Friday, February 7, 2014

The Rift Between Realities

It's been inevitable, as gaming has drifted further and further into realism, and our engagement with the 'net has grown more and more all-consuming.  At some point, the reality that exists beyond the edges of that screen might be utterly forgotten.

But now it's here, because the edges of the screen are disappearing.  That's happening courtesy of the Oculus Rift, a product that has many in the gaming world all a-flutter.  It's a headset, a pair of screens that you strap onto your noggin.  There are other products like this too, one from Sony, and another that ditches the whole screen thing entirely, and beams images directly onto your retinas.  Yes, it does.

But the Oculus is the most potent of them.  The unit allows you to not just see the gaming world you're inhabiting, but to look around as if you are immersed in it.  It renders the whole thing in 3D, and is sensitive to not just perspective...like a gimbaled camera on a fixed mount...but to slight shifts in attitude.   You can lean in closer to inspect something, or cock your head.

You are in that world, be that the open world of Skyrim, a map in Battlefield 4, or the cockpit of a starfighter in Eve:Valkyrie, the first game designed around the platform.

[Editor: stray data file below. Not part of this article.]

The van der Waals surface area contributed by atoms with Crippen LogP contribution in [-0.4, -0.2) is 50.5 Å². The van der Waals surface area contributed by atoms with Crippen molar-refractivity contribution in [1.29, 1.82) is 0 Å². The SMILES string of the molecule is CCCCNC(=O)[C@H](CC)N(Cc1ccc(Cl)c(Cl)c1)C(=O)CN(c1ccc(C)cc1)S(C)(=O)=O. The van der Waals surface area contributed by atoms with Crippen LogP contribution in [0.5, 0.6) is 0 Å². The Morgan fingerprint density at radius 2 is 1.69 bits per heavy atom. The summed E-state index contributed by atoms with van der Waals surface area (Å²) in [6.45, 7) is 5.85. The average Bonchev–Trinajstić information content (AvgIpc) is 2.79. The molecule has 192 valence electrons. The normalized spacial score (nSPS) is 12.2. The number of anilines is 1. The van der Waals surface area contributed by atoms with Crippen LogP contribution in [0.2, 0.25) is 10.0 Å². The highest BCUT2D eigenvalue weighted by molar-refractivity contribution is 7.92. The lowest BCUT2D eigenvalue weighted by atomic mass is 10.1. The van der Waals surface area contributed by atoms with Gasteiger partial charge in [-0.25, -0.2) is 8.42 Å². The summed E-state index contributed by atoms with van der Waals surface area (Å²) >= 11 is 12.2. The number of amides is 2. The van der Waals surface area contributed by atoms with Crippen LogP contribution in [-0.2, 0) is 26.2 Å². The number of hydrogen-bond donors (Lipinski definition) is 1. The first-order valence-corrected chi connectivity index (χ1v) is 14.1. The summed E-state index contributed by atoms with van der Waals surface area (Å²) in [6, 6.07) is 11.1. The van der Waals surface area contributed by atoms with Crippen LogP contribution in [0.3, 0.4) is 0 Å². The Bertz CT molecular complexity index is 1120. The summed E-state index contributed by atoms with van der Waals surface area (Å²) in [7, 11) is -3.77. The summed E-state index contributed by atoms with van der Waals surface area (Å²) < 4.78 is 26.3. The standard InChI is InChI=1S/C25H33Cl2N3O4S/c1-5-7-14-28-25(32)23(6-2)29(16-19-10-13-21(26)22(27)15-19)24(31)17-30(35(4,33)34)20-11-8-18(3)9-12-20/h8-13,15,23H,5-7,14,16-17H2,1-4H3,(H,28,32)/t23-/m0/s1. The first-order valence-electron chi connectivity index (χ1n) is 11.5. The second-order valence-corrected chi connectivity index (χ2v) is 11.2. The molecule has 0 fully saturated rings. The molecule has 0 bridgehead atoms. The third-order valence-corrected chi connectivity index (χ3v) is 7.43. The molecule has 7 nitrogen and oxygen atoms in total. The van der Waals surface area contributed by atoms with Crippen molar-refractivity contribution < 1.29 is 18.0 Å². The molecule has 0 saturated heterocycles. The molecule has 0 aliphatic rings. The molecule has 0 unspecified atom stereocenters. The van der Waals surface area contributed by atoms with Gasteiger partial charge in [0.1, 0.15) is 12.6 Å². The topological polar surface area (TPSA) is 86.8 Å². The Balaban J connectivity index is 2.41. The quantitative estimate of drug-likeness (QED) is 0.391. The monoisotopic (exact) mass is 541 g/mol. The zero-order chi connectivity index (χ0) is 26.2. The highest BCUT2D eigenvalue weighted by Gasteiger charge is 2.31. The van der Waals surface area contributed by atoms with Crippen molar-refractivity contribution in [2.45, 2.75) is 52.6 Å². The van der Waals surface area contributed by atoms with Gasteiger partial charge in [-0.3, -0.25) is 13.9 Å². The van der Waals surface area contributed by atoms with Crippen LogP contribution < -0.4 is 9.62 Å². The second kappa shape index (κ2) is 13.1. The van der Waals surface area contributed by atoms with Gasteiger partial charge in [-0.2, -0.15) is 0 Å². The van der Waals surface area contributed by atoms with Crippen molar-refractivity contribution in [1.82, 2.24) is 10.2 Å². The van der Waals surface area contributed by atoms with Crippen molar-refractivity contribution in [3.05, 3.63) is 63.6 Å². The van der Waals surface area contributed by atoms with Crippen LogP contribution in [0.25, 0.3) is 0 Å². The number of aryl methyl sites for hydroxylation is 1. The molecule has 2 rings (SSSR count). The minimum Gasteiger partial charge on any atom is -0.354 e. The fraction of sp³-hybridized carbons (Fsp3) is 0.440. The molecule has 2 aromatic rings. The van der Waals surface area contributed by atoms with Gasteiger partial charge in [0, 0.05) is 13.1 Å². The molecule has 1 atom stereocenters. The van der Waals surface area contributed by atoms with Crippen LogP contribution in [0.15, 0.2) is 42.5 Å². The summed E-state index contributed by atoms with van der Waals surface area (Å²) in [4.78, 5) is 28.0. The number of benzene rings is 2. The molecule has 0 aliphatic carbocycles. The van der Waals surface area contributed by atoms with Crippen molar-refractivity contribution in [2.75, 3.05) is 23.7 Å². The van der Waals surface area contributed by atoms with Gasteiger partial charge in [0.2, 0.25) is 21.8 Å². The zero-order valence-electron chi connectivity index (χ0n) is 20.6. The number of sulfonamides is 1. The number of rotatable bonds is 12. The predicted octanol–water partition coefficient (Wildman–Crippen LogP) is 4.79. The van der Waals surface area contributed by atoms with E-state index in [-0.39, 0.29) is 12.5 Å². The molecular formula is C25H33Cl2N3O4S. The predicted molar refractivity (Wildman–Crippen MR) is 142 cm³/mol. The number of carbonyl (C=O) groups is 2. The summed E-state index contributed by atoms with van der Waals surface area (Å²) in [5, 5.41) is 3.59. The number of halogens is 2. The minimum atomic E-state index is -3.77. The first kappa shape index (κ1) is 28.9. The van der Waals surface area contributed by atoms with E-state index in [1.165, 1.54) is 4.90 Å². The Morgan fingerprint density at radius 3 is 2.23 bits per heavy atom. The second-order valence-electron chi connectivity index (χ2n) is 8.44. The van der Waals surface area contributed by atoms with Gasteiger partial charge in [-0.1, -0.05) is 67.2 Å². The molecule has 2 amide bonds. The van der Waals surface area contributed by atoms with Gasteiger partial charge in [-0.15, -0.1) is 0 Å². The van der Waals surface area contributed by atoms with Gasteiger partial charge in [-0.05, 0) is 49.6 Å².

On the one hand, I want to experience this.  Like, dude.  Seriously.  Dude.

On the other, I'm a bit leery.  Leery because it already feels like the intrusion of virtual reality into our awareness is taking a toll on our capacity for meaningful relationship.  Leery because it feels like a wonderful way to keep us permanently distracted, lost forever in a world that is entirely our own fabrication.  Or, more significantly, the fabrication of others.

And yeah, sure, we did this plenty before.  That was the place of daydreams, and of good books.

But the idea that we can completely blot out everything around us?  That the world inhabited by our children, or our friends, the real place, should be so easily set aside?  Already, we wander around with  our screens, tuning out the world.

Taking it this step further seems more than a wee bit on the dangerous side.  And no, it's not because twenty years ago I wrote a kid's book in which an evil industrialist uses a functionally identical device to enslave others.  Although that doesn't help.

It's that when we allow our every perception to be fabricated, mediated and filtered, and we lose ourselves in the fantasies that are created for that purpose, it seems there's a real risk that we will wander off from creation entirely.

And those who want reality for themselves, who want us distracted and inattentive?  They'll happily oblige us.

As tech-friendly as I am, this seems worth watching with some caution.


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